Throughout the past century, there has been a global shift in climate. Temperatures have been rising, and while precipitation has been fluctuating, it has exhibited not obvious trends. This change in climate has led to global treeline advancement, and has presented ecological, economic, and social implications. Two of the most relevant implications, especially within the context of the western United States, are changing ecosystem dynamics and water yields. Therefore this study aims to explore the effects of climate change at treeline throughout the Colorado Rockies, with the objective to use simple meteorological data to explain and predict radial tree growth. Data was collected at ten individual mountains in five mountain ranges throughout the state. The subsequent dendrochronologies for each mountain were correlated with time, local and regional meteorology, and the other nine sites. The correlation between sites was compared to the distance between sites. Chronologies were also compared to regional wind and storm patterns. Ultimately, no significant climatic trends appeared to influence individual tree growth on a regional scale throughout the Colorado Rockies. In some sites, such as those bordering the western Colorado deserts, increasing precipitation led to increased radial growth. At a small number of sites in the Front Range and the Sawatch Range, increased summer and annual temperatures led to increased radial growth as well. The remaining sites showed no connection between radial tree growth and simple local and regional meteorological data. The dendrochronologies between most mountains were significantly correlated; the correlations ranged from 0.93 to 0.25, with most of the sites correlated at 0.6 and above. Surprisingly, the correlation coefficients between sites did not respond to the distance between mountains in a statistically significant way. Based on an analysis between site correlations, three groups emerged with inter-site correlation at 0.7 and above: west of the Continental Divide, Front Range and Central Rockies, and along the Continental Divide. In general, these groups showed a southwest to northeast orientation. Storm patterns that flow from the southwest to the northeast throughout the state act as the central variable in correlating chronologies between sites. Conclusively this study does not support the hypotheses that claim climate significantly affects radial growth, but instead provides important information that can be used to further understand the implications of climate on treeline dynamics in the Colorado Rockies.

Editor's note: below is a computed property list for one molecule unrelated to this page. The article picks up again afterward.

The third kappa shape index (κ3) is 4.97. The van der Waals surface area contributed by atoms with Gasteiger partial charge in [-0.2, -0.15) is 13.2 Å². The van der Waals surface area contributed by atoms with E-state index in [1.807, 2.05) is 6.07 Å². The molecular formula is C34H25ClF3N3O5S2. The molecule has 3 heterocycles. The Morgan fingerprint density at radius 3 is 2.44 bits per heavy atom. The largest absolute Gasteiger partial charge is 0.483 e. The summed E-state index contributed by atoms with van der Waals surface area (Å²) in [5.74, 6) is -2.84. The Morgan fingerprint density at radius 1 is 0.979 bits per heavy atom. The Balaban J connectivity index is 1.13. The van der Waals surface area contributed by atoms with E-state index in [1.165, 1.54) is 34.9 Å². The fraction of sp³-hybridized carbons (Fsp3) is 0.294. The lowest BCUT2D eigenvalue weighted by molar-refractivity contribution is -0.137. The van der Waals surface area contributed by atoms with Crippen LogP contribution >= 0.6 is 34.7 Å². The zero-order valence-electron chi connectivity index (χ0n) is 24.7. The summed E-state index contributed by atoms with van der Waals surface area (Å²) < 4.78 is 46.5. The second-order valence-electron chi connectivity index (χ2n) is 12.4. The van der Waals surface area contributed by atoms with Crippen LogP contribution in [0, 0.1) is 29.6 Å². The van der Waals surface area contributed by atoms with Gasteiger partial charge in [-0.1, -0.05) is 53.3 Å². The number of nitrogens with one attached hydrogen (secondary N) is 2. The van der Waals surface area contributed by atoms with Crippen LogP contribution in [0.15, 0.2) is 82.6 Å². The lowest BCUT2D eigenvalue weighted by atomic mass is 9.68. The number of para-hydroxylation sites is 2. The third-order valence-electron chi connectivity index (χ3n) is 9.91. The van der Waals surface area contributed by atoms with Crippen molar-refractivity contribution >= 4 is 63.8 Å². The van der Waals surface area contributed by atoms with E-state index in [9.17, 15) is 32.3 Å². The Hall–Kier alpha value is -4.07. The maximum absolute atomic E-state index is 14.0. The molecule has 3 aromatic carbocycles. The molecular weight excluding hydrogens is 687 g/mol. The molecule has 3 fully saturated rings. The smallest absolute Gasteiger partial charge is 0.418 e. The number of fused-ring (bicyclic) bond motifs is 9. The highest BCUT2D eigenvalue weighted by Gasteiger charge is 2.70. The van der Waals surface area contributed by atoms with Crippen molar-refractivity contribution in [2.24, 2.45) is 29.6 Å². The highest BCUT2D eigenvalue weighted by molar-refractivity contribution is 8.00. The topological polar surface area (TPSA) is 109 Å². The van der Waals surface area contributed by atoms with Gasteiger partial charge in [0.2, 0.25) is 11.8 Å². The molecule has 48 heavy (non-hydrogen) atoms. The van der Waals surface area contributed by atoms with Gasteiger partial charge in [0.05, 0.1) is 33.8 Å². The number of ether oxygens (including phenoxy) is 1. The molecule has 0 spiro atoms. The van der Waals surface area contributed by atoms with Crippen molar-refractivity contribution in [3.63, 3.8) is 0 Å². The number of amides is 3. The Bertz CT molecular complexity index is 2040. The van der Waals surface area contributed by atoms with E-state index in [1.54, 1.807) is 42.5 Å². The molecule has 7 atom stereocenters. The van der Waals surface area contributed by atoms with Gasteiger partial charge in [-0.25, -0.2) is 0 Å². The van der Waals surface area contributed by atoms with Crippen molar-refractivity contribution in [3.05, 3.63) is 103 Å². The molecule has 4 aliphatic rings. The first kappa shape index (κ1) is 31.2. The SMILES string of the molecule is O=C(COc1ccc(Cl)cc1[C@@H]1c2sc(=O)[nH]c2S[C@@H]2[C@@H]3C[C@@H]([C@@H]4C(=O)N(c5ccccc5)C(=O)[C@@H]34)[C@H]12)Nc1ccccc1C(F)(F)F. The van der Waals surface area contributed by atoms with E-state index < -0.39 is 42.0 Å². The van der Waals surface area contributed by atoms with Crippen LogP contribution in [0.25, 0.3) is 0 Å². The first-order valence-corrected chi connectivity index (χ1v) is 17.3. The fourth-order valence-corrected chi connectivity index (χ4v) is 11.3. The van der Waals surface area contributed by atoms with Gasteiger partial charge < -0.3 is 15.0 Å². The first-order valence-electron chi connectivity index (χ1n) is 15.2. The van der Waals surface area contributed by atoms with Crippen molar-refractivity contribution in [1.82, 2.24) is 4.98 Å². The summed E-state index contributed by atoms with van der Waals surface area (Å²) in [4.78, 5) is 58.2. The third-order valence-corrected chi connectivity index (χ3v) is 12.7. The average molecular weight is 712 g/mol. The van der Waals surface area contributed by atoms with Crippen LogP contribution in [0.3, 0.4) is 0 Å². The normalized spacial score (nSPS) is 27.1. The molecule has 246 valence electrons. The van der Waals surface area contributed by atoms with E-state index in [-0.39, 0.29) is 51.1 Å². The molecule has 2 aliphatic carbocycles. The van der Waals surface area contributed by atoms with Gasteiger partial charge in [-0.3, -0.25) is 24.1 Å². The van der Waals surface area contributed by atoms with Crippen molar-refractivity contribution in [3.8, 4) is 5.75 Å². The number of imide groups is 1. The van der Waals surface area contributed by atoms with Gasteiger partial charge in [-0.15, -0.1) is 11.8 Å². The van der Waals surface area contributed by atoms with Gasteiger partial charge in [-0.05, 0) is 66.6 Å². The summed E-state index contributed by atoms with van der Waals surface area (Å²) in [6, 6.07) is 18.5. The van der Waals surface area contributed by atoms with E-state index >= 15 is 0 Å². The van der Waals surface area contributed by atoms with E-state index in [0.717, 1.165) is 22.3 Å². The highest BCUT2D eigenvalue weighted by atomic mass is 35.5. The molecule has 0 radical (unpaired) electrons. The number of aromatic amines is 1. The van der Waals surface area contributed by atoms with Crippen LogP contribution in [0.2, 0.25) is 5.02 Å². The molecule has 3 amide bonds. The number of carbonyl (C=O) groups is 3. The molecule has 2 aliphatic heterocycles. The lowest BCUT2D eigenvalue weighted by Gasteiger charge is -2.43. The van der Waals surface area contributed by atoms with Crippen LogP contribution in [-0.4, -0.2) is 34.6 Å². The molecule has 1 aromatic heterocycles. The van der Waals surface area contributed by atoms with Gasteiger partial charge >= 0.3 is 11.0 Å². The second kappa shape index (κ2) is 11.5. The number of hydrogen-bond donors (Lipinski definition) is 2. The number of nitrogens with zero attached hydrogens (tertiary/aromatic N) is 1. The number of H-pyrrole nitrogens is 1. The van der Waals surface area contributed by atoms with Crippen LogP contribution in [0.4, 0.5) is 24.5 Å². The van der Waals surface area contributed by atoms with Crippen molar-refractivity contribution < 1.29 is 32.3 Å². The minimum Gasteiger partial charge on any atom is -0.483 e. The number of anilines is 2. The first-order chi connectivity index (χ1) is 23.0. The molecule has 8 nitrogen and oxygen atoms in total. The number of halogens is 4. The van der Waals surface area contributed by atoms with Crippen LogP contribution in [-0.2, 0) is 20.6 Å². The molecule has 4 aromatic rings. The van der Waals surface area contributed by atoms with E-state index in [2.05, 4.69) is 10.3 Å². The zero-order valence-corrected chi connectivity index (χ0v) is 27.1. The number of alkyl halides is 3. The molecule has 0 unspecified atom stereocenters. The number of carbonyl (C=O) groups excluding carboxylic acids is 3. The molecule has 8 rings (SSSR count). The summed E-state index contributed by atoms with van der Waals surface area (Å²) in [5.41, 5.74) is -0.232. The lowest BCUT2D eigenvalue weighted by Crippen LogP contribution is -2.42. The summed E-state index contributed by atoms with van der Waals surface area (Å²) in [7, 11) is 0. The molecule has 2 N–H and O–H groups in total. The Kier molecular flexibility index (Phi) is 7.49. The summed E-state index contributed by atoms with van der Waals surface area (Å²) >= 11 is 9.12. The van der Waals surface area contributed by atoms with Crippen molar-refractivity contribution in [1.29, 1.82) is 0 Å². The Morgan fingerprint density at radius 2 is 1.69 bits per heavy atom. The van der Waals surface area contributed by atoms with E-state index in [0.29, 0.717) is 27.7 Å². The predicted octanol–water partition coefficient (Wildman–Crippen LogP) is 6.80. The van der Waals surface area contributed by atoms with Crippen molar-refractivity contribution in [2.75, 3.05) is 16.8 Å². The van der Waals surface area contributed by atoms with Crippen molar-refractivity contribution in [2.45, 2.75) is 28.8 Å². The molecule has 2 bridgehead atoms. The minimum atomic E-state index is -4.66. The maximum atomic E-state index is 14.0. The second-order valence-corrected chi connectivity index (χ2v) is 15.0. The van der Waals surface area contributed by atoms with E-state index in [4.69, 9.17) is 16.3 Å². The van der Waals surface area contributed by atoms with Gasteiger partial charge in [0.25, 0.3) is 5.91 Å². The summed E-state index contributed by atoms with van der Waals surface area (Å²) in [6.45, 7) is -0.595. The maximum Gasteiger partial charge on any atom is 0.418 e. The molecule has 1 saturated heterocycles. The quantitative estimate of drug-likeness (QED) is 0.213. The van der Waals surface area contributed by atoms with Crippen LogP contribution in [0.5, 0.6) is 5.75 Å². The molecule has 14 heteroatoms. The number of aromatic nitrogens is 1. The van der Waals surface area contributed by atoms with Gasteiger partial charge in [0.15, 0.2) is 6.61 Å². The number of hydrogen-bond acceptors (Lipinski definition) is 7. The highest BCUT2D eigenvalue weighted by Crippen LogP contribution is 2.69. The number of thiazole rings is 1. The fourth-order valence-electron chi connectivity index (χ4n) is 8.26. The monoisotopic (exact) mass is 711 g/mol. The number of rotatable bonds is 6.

Mounting research on alpine treeline advance suggests that global and regional temperatures do not completely explain changes in treeline elevation and distribution. Rather, micrometeorological feedbacks may play an important role in treeline advance by increasing local temperatures. On Pikes Peak, the comparison of a transition zone microclimate at treeline to an adjacent rockslide microclimate at the same elevation showed that the transition zone microclimate heats more quickly and to a higher maximum temperature than the rockslide. Observed differential heating is particularly prevalent in the near-surface soil temperature, an important location for seedling establishment and growth. During the June observation period, daytime temperature maximums in the transition zone soil were 7C warmer on average than in the rockslide. Local warming at the treeline’s leading edge suggests that the presence of trees increases soil heat flux through a variety of mechanisms. Canopy warming, varying soil moisture, and sheltering are each considered independently as possible causes of differential heating. First, I investigate the possibility that heat captured in the canopy warms the transition zone microclimate. However, this theory is unsupported by data showing daytime canopy transpiration and cooling, and infrared photos revealing that the canopy is significantly cooler than the rockslide during the day. Second, I explore whether higher soil moisture in the transition zone is responsible for differential heating via increased conduction. However, soil moistures are actually lower in the treeline microclimate, suggesting that low soil moisture may be a characteristic of warming rather than its cause. Third, I look at the idea that trees shelter the microclimate from wind and hence reduce heat loss. While sheltering effects show some relationship with differential heating, there is no consistent correlation between high wind and differential heating. While this analysis does not offer a clear cause of differential warming, a better understanding of the treeline system is gained, and suggestions are made for how and where to look for warming feedbacks in the future. Thus, while results are inconclusive, warming feedbacks at treeline that increase soil temperatures during the critical growing season should be further considered as factors in treeline advance.